The Gaston County commissioners are planning to discuss a request by the County Schools to add a 1/4 cent sales tax to help build and maintain the school system.
This will be an interesting discussion because the residents just approved a $175 million bond referendum last November, and the schools have a multi-million dollar shortfall from the previous bond funds.
The “no-tax-but-will-fund-silly-projects” county board of commissioners will be televised tonight for your entertainment. Of course, it will be on the non-consent portion of the agenda after the consent agenda approves over $1.7 million of money including additional “donations” to DSS.
Gastonia’s super-secret-deal $16,000 contract consultant backs off his own report. Could it be that Atlantic Hospitality Advisors are worried about the possible business connection back to “Big Plan” Palenick?
We have to give a lot of credit to councilman Kirlin for wanting to explore this issue in more detail.
Tonight’s Gastonia City Council meeting will be televised (Gaston County Access Channel 16 on the TW cable). We hope Mr. Palenick wears some makeup.
The consultant’s fees for this market study don’t appear to be too well-earned. Most of the data looks to be lifted from several earlier studies of the Gaston County area and accessible data from both the Economic Development Commission and the Census Bureau. So, taxpayers footed the bill to tell the Gastonia City Council what they already knew?
You can read some of the fiction yourselves right here:
The report is a 2mb file and might take a bit to download. Pretty hefty you must admit for $16,000.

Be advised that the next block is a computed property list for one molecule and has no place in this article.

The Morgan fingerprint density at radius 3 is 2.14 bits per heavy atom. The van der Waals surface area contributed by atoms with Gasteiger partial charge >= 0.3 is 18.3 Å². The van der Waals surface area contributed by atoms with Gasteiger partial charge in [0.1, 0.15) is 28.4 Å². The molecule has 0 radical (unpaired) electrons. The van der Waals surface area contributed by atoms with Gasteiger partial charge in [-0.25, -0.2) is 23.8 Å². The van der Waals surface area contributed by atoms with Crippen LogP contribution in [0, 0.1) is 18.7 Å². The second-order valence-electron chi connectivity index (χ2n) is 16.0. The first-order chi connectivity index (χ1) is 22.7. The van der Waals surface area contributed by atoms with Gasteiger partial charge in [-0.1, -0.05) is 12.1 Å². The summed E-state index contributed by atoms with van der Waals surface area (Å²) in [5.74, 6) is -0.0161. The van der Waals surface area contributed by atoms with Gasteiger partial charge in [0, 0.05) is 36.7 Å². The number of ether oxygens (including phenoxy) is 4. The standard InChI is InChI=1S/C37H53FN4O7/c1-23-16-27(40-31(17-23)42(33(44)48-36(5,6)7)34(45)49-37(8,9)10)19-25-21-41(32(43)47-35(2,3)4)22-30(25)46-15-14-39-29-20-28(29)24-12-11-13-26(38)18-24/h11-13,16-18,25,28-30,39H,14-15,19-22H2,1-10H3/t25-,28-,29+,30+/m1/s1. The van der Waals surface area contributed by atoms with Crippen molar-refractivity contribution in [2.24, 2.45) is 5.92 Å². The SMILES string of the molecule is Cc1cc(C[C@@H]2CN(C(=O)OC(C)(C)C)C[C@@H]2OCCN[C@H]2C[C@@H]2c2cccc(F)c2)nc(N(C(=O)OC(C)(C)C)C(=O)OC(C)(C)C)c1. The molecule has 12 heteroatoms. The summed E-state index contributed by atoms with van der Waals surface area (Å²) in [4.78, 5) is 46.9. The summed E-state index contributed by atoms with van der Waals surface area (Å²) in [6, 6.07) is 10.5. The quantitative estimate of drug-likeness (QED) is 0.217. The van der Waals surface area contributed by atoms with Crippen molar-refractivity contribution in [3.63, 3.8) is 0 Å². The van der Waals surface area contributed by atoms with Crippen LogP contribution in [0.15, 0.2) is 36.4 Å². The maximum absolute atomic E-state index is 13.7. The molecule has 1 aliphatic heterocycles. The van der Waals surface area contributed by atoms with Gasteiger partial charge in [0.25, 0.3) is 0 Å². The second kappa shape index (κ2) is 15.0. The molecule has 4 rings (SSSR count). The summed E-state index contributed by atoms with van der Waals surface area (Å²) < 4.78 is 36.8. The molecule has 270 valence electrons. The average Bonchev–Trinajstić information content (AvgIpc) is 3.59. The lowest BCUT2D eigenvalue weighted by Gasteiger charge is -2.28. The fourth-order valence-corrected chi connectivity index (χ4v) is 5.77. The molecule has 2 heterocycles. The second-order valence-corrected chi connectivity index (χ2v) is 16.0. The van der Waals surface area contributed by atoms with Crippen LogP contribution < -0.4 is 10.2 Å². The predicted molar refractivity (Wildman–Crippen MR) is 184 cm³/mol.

Mr. Palenick’s “revised” plan that will be discussed at tonight’s meeting:
It’s ok to be optimistic — keep spinning away. We are all for user fees, parking at a distance lot helps the Gaston Healthcare Commission and contributes to a healthier community.
Maybe the rate is too low?
Well, ok, so it is official now. The Sheriff of Gaston County likes the idea.
Paysour Mountain ? Lots of land available – Dallas and Cherryville have big time support at the Federal and State levels ( ie, Patrick McHenry, US-NC 10th; state senator David Hoyle), definitely non-partisan. Cherryville is such an open and welcoming community to begin with…
The Equestrian Center property? Isn’t it under contract already?
Across the street from the proposed relocation of the Salvation Army Shelter and Old Boys Club? palenick-project-downtown-gastonia.pdf
Yeah, that would rejuvenate Highland and the North side of Gastonia and certainly help out the Big League Dreams for Sims Park. It would really help the congestion at the 321/85 interchange.
Next to or near the Dole Plant? Bessemer City deserves job growth … hey, anything is better than nothing – there are a lot of vacant textile plants that could be torn down and the land reused.
On the old Firestone property site or In the old Firestone? Hmm, we just wonder…
Yeah, and it will be built with FEDERAL dollars, not local dollars !
And, it will benefit the community by CREATING more jobs – is that why the public safety services in the Gaston area have a hard time filling the current positions?
On JOB CREATION, it will demand more Sheriff’s deputies, more County Police, more Gastonia PD vehicles, and more Assistant DA’s. Is that what they mean by MORE JOB CREATION?
The above positions ARE locally funded – and given the Homeland Security disarray, no federal funds would be “found” to support the “support services” of such a facility.
So, a FEW local contractors will benefit during construction. Local government will have to be EXPANDED, and property owners who have investments (RE: Rental Units Available) will also benefit. Did we list all the special interests yet?